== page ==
The award was presented by Sally Wainwright for Outstanding Contribution to Writing
“This year’s recipient of the Writers’ Guild of Great Britain Award for Outstanding Contribution to Writing is the prolific talent behind some of the most powerful, engaging and successful British television dramas of the last 20 years.
“She’s worked in film, theatre and television, and has excelled not only as a writer, but also as a director, as an actor, and as a chief exec running her own production company. The variety of her talents is formidable. She is that rare, enviable, inspiring combination of a born storyteller and a real player: someone who truly knows how to make television, and the kind of television that people really want to watch.
“One of the biggest indicators of the quality of a script is the talent it attracts, and here the list is just as you’d expect: Timothy Spall, Brenda Blethyn, Alison Steadman, Suranne Jones, Hermione Norris, Ray Winstone, Julie Walters, Geraldine James, James Nesbitt, James Corden, Samantha Morton, Billie Piper. And that’s just one or two.
“She predominantly writes about the female experience, exploring subjects like childbirth, obesity, love, relationships, money, power and sex, with candour, insight, warmth, clarity and humour. There’s always something new to learn from any one of her scripts: even when you think you’re in familiar territory, there’s always something deeper, darker, funnier round the corner. Whether it’s a story line, or a new way of telling a story, she writes about the vagaries of life and human relationships with complexity and compassion. And her final message is always positive, life-affirming, uplifting.
“Kay Mellor started her professional career 30 years ago. She’d set up her own theatre company – the Yorkshire Theatre Company – and was touring a play – Climbing Out – which she’d written, directed and was acting in, and which I was lucky enough to see when I was a student at York University. I met her in the bar afterwards and said, ‘I want to do what you do’, and Kay said ‘Well do it, just do it’. She didn’t say this flippantly, she meant it. To be in Kay’s orbit is to be blessed and energised by her absolute passion for drama and her belief that you really can do anything you set your mind to.
“I met Kay a number of years later at Granada. By that time, she was in the process of writing the groundbreaking Band of Gold for which, amongst other things, she was to go on and receive the 1997 Dennis Potter Screenwriting Award for outstanding writing. At the same time she was showrunning an afternoon drama called Families, she was also showrunning and writing the latest series of the phenomenally popular and successful Children’s Ward, she was developing Just Us (another wonderfully rich, beautifully written children’s drama, which she was also to star in), and she was in post-production on her first film Girls’ Night.
“Ever since then, I’ve never known Kay to be doing less than about 15 things at once. The level of her involvement with everything she was doing at that time – above and beyond the fact she’d created (as well as was writing) all those shows I’ve just mentioned – was staggering. Her clarity of purpose, her punishing work ethic, her energy, her perfectionism, her passion and excitement for creating drama is – it seems to me – as innate as her talent.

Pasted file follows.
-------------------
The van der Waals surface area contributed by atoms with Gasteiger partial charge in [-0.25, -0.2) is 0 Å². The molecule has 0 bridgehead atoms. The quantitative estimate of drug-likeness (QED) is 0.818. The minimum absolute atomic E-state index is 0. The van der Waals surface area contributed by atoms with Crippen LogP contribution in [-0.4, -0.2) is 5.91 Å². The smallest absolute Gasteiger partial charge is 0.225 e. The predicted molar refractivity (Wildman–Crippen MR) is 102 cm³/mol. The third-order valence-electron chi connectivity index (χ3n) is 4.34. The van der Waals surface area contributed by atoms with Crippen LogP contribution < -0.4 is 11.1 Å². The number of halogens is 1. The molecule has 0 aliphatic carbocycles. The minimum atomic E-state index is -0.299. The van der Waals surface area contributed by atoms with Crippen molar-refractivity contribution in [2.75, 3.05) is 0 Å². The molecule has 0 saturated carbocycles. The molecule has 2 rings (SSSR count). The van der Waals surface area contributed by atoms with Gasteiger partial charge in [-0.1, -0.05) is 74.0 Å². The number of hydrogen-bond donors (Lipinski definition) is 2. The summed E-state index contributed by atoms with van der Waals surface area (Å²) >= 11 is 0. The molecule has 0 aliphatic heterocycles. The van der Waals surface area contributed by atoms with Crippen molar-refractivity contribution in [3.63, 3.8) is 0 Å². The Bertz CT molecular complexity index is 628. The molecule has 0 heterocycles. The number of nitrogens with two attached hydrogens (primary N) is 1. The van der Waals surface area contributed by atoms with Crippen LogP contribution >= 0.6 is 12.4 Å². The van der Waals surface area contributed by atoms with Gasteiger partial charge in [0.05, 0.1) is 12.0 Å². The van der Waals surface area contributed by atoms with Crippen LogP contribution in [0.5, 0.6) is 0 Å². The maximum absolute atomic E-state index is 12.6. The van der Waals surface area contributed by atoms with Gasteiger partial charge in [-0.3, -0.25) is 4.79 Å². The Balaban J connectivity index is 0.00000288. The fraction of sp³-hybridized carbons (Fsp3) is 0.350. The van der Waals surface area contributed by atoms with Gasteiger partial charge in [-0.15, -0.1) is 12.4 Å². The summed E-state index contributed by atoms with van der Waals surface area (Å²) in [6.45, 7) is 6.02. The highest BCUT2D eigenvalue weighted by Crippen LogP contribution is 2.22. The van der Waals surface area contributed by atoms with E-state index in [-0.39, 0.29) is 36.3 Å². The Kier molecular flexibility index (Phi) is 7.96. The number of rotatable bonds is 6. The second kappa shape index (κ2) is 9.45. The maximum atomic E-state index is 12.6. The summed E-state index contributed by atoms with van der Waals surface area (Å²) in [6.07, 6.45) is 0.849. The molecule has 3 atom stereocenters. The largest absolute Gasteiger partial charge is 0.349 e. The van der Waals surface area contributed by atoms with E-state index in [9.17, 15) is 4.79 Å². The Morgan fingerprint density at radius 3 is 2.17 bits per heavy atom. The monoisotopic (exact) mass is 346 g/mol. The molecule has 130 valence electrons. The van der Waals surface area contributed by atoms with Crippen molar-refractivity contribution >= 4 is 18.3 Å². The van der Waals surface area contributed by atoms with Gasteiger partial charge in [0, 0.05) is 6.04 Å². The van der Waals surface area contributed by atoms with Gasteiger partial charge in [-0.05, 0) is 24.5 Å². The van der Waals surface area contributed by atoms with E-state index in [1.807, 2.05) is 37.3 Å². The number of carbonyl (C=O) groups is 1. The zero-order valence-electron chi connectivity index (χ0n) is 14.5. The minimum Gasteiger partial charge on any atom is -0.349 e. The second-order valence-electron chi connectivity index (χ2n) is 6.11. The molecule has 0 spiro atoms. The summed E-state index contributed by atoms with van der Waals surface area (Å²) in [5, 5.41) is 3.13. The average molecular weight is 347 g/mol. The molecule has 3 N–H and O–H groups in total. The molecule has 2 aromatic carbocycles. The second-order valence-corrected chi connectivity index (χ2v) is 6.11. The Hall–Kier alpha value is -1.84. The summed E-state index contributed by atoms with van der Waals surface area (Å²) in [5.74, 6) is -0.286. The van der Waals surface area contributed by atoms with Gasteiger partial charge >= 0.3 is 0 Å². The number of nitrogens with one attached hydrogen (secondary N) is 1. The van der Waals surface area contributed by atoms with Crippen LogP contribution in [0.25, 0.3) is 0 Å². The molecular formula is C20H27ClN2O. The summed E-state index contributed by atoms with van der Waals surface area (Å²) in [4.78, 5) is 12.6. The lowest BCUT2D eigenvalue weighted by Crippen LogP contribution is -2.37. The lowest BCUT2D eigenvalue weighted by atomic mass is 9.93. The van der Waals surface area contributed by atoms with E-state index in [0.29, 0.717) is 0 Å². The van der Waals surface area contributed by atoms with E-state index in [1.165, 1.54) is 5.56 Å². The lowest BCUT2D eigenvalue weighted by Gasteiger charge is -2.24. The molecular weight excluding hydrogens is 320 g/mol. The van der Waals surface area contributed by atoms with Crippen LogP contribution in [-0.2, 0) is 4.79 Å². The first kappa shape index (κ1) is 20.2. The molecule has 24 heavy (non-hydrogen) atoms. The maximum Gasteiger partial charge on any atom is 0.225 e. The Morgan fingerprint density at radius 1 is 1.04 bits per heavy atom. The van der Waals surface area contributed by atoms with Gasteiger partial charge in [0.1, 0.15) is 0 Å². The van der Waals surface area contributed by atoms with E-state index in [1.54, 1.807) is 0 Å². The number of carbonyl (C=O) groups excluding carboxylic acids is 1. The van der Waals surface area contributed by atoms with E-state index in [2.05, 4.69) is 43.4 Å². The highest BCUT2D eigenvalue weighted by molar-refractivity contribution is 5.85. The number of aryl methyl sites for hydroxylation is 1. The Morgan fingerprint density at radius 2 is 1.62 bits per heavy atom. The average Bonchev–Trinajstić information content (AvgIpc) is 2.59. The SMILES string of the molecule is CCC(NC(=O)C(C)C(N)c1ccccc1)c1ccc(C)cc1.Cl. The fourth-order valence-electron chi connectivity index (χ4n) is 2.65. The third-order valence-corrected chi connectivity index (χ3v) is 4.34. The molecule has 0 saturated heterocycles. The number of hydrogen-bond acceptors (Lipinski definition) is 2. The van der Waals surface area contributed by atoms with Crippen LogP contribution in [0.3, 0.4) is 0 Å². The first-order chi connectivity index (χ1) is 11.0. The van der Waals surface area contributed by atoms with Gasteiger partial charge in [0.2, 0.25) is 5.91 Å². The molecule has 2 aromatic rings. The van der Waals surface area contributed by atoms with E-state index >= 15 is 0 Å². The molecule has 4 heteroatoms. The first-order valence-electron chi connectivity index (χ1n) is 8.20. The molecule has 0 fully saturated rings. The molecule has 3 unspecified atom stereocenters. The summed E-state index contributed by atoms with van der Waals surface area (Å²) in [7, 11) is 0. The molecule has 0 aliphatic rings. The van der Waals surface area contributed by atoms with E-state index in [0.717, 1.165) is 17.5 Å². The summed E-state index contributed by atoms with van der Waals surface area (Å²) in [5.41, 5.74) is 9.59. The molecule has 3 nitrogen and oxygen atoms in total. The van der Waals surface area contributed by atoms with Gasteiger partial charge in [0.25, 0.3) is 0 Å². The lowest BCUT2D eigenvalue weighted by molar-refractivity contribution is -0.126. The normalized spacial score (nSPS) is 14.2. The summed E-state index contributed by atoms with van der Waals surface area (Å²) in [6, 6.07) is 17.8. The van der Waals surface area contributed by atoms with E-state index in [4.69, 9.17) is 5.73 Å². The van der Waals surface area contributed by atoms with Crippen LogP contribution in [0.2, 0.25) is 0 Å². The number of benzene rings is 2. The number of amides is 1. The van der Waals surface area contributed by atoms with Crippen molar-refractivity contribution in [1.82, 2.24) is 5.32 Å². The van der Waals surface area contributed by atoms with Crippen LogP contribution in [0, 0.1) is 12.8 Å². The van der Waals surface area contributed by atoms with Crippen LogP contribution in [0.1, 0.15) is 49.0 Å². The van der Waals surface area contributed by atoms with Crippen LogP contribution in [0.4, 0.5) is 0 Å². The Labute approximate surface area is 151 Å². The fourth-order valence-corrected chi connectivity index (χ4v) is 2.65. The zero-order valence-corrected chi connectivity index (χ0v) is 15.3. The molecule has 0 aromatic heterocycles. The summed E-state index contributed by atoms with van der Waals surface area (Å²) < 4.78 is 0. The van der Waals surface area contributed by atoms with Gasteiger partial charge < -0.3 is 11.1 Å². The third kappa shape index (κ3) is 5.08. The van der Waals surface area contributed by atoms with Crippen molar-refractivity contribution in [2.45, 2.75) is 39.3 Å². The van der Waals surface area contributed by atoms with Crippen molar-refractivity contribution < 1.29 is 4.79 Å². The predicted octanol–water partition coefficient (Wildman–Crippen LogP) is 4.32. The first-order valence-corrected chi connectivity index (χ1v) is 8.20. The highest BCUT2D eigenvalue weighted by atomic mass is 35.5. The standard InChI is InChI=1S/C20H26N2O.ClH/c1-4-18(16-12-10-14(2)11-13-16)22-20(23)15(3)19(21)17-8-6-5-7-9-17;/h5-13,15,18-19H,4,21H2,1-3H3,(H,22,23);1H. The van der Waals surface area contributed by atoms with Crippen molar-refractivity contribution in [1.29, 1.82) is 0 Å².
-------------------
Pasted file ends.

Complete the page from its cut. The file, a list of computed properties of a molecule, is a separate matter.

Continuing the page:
“The other great thing that defines Kay is her boundless generosity towards up-and-coming writers. Her commitment not just to her own writing, but to writing. I am forever indebted to Kay for the time and trouble she took with me at that early stage in my career. She was selfless and kind and not just willing but eager to share her insight and knowledge.
“Kay was and is one of those rare people who always tells you something brilliant that you didn’t know. One of the greatest things Kay ever told me was – typically – very simple, but endlessly useful: ‘Be bold’. It’s wonderful advice. It’s in my head every day when I sit down to write. As writers we often worry about second-guessing what other people want, and that’s pointless and we all know it is, but we don’t always have the courage to act on it, and to trust our own instincts. Kay gave me the courage to do exactly that. And she didn’t just mean with what you write, either. She also meant when you’re dealing with those people we’ve all come across who think they know more about your writing than you do. Directors, producers, executives. Kay taught me to stand up for what I wanted, whatever they thought they wanted.
“So thanks for that Kay, that’s got me into a right load of trouble over the years.
“Since those days at Granada, she has delighted and inspired us with a dazzling catalogue of original work: Playing the Field, Some Kind of Life, Gold, A Good Thief, The Chase, Between the Sheets, Gifted, Fat Friends, Strictly Confidential, The Syndicate, In the Club. Plus an adaptation of Jane Eyre, and her films, Girls’ Night, the delightful, beautifully shot Fanny & Elvis, and her stage plays Queen, and the uplifting – literally uplifting – A Passionate Woman, which has been staged across the globe.
“True to form – in tireless fashion – she is as we speak right in the middle of directing the third series of The Syndicate as well as writing a second series of In the Club, and she’s probably juggling about 36 other projects as well whilst taking phone calls from Steven Spielberg at the same time. She probably hasn’t really got time to be here tonight, but I’m delighted to say she is, and I’m delighted to be the one that’s been asked to say…
“…that the recipient of this year’s Writers’ Guild of Great Britain Award for Outstanding Contribution to Writing…
is Kay Mellor.”
Photo: Guy Cragoe